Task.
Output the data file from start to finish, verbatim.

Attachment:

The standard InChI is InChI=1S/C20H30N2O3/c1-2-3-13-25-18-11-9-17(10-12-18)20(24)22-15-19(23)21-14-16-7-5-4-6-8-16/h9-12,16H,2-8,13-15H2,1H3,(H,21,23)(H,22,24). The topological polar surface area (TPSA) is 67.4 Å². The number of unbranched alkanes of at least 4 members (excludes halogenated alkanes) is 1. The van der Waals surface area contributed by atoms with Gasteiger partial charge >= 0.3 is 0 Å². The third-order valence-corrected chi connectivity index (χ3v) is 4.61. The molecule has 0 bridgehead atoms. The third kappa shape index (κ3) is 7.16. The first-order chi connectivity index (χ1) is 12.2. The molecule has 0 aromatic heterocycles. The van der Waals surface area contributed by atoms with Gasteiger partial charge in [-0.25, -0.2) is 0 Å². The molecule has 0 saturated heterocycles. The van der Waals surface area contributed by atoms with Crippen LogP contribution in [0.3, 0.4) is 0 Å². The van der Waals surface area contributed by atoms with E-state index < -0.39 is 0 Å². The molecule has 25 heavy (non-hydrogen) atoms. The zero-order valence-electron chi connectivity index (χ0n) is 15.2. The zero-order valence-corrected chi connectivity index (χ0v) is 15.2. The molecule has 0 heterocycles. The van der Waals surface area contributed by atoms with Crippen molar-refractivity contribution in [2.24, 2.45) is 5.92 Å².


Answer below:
The standard InChI is InChI=1S/C20H30N2O3/c1-2-3-13-25-18-11-9-17(10-12-18)20(24)22-15-19(23)21-14-16-7-5-4-6-8-16/h9-12,16H,2-8,13-15H2,1H3,(H,21,23)(H,22,24). The topological polar surface area (TPSA) is 67.4 Å². The number of unbranched alkanes of at least 4 members (excludes halogenated alkanes) is 1. The van der Waals surface area contributed by atoms with Gasteiger partial charge >= 0.3 is 0 Å². The third-order valence-corrected chi connectivity index (χ3v) is 4.61. The molecule has 0 bridgehead atoms. The third kappa shape index (κ3) is 7.16. The first-order chi connectivity index (χ1) is 12.2. The molecule has 0 aromatic heterocycles. The van der Waals surface area contributed by atoms with Gasteiger partial charge in [-0.25, -0.2) is 0 Å². The molecule has 0 saturated heterocycles. The van der Waals surface area contributed by atoms with Crippen LogP contribution in [0.3, 0.4) is 0 Å². The van der Waals surface area contributed by atoms with E-state index < -0.39 is 0 Å². The molecule has 25 heavy (non-hydrogen) atoms. The zero-order valence-electron chi connectivity index (χ0n) is 15.2. The zero-order valence-corrected chi connectivity index (χ0v) is 15.2. The molecule has 0 heterocycles. The van der Waals surface area contributed by atoms with Crippen molar-refractivity contribution in [2.24, 2.45) is 5.92 Å².